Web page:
LC: What is Lean Six Sigma?

AN: Lean Six Sigma is a methodology that relies on a collaborative team effort to improve performance by systematically removing waste. There are eight types of waste analyzed: defects, overproduction, waiting, non-utilized talent, transportation, inventory, motion, extra-processing.

Six Sigma as a methodology provides an organized, specific, repeatable means of assessing and resolving challenges through a process titled:

Define / Measure / Analyze / Improve / Control.

This approach focuses on cause and effect with analytical problem solving tools within a management structure to assure results.

LC: Can you share an example of how you employed this methodology and the outcome?

AN: Yes, in this case we had an issue with one of our suppliers. Their invoices contained a lot of errors and it was causing our A/P department to allocate a great deal of time to address the problem. Because multiple branch locations were being serviced by this supplier, the errors were compounded. Despite A/P’s efforts, they were unable to solve the problem on their own. By applying the Lean Six Sigma method we were able to identify all of the contributing factors that caused the invoice errors. We were then able to design a new process in partnership with the supplier to reduce and eventually eliminate the errors. We established measureable performance indicators, better integration between people, process and technology. We engaged all of the stakeholders in the process to ensure acceptance, adoption and compliance. In the end, we eliminated the invoice errors.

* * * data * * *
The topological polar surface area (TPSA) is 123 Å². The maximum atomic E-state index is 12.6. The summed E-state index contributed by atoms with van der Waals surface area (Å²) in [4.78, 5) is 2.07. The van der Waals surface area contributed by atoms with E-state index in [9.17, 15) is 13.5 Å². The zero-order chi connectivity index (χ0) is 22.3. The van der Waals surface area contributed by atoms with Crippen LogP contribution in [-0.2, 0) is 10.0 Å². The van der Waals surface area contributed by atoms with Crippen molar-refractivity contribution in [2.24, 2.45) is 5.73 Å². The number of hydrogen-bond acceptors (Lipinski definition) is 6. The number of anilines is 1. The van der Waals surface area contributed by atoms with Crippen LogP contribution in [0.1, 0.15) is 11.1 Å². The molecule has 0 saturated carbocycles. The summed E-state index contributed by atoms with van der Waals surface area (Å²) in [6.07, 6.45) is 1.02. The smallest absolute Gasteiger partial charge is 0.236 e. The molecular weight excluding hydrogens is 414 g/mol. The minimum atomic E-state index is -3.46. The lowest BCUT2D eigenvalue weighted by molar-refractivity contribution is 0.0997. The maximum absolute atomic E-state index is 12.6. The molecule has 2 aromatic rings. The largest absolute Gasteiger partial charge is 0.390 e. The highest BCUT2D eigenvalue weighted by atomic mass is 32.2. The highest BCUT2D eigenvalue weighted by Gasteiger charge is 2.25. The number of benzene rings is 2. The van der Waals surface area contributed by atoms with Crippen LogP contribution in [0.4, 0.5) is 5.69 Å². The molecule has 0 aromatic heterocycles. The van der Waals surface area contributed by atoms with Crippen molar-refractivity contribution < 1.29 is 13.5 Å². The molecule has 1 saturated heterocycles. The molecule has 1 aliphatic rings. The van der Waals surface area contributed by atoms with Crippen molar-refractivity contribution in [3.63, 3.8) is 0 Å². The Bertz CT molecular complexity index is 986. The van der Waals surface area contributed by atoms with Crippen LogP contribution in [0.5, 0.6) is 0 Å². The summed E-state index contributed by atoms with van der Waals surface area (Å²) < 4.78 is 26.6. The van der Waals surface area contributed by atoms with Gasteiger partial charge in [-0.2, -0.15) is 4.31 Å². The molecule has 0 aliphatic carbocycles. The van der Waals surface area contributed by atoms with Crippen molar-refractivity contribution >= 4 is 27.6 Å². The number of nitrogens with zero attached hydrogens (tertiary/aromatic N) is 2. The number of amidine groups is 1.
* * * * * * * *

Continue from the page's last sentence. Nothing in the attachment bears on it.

LC: Is the process very complex?

AN: It can be, but by following the Lean Six Sigma method and applying critical thinking we can address just about any challenge and develop better ways to do things. I would encourage any business to apply these principles to address their challenges. The investment is worth it.

LC: What are the steps to becoming Lean Six Sigma certified and implementing a program?

AN: The first step is to find a good training program. I completed my training program at Nova Southeastern University in South Florida. There are many other institutions that offer this type of program throughout the United States including Strategy Associates. After completing the levels of training, referred to as “belts” much like martial arts, the next step is to implement the program on the right foot. There are 5 areas to address:

  1. Ensure that you have sustained leadership support from all levels and departments.
  2. Design a deployment strategy that closely aligns the goals of Lean Six Sigma with overall organizational business goals.
  3. Offer mentoring and coaching support to the new members or “belts” on the Lean Six Sigma team to help them learn to execute projects.
  4. Select projects and prioritize them correctly to ensure that the team has the data and authority needed to succeed.
  5. Communicate the benefits of Lean Six Sigma deployment to the entire organization, enlist their support and share the success stories.

LC: Do you have any tips that a business owner or manager could implement today to eliminate waste from their operation?

AN: Wasting resources, whether its materials or time, has a negative impact on the bottom line. A couple of very simple ways to reduce and prevent waste are to make sure you are purchasing the right products and implementing the right processes for the job. This holds true no matter what type of business, from a quick-serve restaurant to a cleaning contractor. For example, a quick-serve restaurant should use the appropriate size and style of take-out containers which can reduce packaging costs, streamline assembly and help with portion control. For cleaning contractors, proper training and task assignment can reduce labor costs and improve safety. Also, by investing in high quality equipment and maintaining that equipment properly the contractor can reduce expenses over time. Lean Six Sigma is a road map to identifying the opportunities for waste reduction and process improvement no matter what type of business you manage.

Angelo and his team employ the Lean Six Sigma principles each day to ensure that Dade Paper’s internal operations are efficient, cost effective and continuously improving.